Winston Peters has bet Mike Hosking $100 that New Zealand First will return to Parliament, saying there's a surge in support - "I can feel it out in the streets and I can see it in the malls".
Hosking interviewed Peters, Green Party co-leader James Shaw and Act leader David Seymour during the second of Newstalk ZB's leaders' breakfasts this morning.
First up was Peters, who is fighting for his party's survival as recent polling put NZ First on about 1 per cent.
Peters was asked to rate the Coalition from 1-10, with 10 being best - he gave it an 8. On the Covid response, he gave an 8 as well.
"We went early, we did not go hard enough in the context of getting the military in, using masks...but we still had a seriously, seriously good result...but we should never have had the second break-out, in my view."
NZ was too conservative on moving towards measures like travel bubbles, Peters said. The South Island could have linked up with places like Tasmania and the Cook Islands, for example - something crucial for the economy.
Asked what NZ First had prevented in government, Peters cited the scuppered capital gains tax, and what he said were Labour's plans to "interfere with leases", which he likened to belonging in countries like Venezuela.
He had also been a strong advocate for the Pike River mine re-entry. The Pike River Recovery Agency last week said it was more optimistic that evidence of miners could be found, and Peters said he suspected bodies would be found.
Hosking asked about NZ First's low polling. Peters said it didn't match what he was experiencing.
"We have got a surge going on at the moment for New Zealand First - I can feel it out in the streets and I can see it in the malls."
Hosking met that statement with laughter, and bet him $100 his party wouldn't get 5 per cent, with the money going to charity. Peters gladly took the wager.
The Greens co-leader was asked what he most wanted to get done during the past three years, that didn't happen.
The capital gains tax, he said. Prime Minister Jacinda Ardern has ruled that out under her leadership, but Shaw said the Greens had come up with "another version" in the wealth tax proposal.
"It is a different tax...people have got to have a vote first, and so then let's sit down and have that conversation."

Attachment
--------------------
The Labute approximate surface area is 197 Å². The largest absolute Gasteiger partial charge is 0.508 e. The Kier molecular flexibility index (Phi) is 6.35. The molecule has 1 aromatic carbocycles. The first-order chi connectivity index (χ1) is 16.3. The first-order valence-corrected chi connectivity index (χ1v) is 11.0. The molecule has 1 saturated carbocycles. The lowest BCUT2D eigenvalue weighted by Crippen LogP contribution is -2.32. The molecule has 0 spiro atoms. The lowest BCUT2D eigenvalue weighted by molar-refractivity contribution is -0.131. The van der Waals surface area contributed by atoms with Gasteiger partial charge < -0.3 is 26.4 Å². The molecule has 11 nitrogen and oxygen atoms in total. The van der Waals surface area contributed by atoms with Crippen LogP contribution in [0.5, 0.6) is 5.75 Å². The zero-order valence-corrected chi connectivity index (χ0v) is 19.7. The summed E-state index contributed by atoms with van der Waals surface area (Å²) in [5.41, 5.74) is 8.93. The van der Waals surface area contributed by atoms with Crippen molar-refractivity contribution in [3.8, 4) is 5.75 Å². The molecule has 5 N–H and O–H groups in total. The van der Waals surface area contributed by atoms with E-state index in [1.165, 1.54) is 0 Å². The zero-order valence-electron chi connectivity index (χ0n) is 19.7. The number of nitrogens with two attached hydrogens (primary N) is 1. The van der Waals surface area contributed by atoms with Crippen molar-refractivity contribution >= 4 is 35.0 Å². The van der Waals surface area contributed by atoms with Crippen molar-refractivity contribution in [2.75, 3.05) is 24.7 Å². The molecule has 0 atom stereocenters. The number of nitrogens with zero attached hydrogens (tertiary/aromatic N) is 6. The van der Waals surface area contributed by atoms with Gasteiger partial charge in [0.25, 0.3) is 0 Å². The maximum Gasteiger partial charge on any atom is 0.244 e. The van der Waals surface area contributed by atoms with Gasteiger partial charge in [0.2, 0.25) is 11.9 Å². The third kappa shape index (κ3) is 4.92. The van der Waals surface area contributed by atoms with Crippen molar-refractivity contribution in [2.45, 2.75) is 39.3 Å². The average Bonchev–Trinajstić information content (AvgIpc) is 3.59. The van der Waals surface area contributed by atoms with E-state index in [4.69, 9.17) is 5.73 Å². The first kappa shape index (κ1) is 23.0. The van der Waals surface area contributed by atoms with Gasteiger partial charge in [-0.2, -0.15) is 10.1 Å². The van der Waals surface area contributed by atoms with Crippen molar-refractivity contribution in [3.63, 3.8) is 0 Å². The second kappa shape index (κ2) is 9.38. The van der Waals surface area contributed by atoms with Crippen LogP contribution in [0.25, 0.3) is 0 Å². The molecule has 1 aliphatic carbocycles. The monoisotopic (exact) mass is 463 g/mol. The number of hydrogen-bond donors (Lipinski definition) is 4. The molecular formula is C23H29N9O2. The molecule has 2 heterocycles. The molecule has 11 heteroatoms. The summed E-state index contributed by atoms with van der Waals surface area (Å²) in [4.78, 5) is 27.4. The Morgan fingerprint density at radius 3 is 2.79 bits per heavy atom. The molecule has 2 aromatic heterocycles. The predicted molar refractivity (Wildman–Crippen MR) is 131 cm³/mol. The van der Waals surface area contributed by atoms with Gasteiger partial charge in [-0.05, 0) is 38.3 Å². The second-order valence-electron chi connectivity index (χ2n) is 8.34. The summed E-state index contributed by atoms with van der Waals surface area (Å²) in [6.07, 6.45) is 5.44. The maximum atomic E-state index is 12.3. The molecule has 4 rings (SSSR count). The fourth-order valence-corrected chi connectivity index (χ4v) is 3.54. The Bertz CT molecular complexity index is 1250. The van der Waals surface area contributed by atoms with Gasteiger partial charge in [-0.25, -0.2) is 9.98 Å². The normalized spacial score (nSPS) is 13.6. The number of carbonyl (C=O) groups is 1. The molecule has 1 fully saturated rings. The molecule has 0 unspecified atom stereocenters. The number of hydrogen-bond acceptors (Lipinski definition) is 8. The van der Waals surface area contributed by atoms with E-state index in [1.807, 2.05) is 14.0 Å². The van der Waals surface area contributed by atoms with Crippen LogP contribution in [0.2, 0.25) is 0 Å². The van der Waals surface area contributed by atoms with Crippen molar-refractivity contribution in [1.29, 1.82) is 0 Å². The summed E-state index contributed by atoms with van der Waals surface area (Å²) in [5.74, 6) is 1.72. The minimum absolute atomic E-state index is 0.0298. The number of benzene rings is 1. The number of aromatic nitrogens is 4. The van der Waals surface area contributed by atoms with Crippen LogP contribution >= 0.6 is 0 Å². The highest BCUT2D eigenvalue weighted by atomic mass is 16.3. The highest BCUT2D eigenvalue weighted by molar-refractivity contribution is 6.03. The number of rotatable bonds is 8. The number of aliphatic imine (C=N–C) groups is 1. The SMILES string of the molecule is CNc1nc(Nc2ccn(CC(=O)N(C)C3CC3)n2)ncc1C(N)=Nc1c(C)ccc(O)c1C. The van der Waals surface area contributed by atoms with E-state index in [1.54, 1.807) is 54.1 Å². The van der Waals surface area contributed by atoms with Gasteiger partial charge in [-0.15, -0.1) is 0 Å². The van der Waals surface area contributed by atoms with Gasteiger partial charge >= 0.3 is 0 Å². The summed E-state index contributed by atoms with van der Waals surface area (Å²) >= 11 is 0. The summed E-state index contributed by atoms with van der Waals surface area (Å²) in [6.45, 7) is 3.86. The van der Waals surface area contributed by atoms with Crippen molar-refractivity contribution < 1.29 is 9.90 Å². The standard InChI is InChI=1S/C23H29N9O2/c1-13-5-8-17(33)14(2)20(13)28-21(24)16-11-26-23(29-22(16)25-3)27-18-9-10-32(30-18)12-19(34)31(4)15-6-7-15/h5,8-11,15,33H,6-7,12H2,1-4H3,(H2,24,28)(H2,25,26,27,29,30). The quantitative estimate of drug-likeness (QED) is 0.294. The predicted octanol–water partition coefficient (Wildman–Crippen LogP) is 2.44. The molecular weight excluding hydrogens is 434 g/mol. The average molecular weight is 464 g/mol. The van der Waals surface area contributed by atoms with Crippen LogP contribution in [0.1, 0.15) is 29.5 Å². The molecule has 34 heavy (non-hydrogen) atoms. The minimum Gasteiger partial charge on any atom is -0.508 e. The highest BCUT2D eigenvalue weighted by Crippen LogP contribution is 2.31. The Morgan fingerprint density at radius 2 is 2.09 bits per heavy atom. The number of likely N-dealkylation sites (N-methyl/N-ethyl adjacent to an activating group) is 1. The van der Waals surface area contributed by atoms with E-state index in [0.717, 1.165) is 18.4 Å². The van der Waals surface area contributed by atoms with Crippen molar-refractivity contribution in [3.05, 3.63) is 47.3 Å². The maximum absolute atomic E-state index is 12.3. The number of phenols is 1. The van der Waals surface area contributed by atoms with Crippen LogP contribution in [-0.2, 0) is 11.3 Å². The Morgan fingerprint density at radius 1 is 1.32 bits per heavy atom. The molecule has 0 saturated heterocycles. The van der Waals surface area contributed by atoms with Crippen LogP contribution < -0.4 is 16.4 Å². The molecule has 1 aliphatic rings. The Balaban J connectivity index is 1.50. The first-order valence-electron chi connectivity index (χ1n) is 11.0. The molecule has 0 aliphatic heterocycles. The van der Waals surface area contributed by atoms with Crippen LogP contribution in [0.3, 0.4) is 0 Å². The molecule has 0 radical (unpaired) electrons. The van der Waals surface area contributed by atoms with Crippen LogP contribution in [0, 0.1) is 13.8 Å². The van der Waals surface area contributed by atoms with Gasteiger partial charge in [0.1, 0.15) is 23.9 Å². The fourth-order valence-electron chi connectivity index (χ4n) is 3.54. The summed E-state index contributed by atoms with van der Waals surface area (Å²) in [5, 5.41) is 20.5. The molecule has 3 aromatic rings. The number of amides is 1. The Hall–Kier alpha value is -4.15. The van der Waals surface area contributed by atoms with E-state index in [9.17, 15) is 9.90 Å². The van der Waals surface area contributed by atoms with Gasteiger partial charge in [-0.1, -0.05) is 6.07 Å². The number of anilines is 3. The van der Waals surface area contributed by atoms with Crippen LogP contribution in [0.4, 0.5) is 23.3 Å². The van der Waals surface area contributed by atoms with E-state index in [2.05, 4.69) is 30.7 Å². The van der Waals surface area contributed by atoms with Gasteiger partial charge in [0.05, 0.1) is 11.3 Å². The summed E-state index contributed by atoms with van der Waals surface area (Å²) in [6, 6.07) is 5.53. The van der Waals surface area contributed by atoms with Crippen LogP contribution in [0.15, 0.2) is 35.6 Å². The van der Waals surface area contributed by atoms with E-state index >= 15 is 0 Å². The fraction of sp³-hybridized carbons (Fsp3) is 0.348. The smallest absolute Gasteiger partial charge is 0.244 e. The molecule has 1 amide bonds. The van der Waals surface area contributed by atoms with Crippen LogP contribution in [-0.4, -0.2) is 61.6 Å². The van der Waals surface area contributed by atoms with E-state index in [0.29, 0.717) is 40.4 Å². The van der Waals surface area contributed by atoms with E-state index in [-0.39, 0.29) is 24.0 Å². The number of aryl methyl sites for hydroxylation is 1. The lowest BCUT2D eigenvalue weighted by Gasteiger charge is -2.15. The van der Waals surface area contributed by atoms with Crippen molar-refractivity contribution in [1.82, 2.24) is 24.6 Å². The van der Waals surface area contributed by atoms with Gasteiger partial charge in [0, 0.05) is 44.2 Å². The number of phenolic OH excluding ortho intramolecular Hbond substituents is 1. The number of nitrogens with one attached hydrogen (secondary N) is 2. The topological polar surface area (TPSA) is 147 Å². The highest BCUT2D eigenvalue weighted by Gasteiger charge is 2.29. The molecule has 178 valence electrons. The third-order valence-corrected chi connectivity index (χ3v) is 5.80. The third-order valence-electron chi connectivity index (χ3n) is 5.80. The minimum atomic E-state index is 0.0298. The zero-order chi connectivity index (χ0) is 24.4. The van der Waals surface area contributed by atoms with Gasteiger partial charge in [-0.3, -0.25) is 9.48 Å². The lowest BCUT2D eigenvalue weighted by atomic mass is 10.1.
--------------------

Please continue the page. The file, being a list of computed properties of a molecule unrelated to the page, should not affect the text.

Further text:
Shaw said the most likely outcome of the election was a Labour-Greens coalition, and his party had achieved an enormous amount over the last term, with a personal highlight being the Zero Carbon Act.
The Greens were the party of long-term thinking, he said.
"We are the only party who are going to defy history and be as strong in the subsequent election as they were the one before...a vote for the Green Party is not a wasted vote."
Used to being a one-man show in Parliament, the Act leader is expected to lead a number of largely unknown candidates next term, with recent polling putting Act on 8 per cent (10 MPs).
"We are taking each day as it comes," Seymour said of that position. "If Act can play a role in holding all of them to account out there, that is a real positive."
Hosking asked about Act Party's candidate list, and whether any people set to enter Parliament could be trusted to perform.
Seymour said there was a strong vetting process, and they would be great MPs. The general public didn't yet know some of them, he said, but that was to be expected given they weren't yet MPs: "Nobody knew who Margaret Thatcher was."
Act didn't have bottom lines in any post-election negotiations. Even large parties couldn't guarantee their policy would survive negotiations, he said.
"If you vote for Act, then you are getting a push towards a more aggressive, more Taiwan-esque approach to health...you are getting a more aggressive approach to debt...there are other issues around the RMA, charter schools...firearm laws."
Seymour said he had worked with five National leaders, and they were all good day-to-day managers, and keen to stay in power. Act was different because it pushed new thinking.
"That is Act's role - to bring ideas to the table, to drive change."
What did the last Government do that he was impressed with? Abortion law reform, Seymour said. However, he ruled out any governing agreement with Labour, and insisted a National-Act coalition would happen, "by a whisker".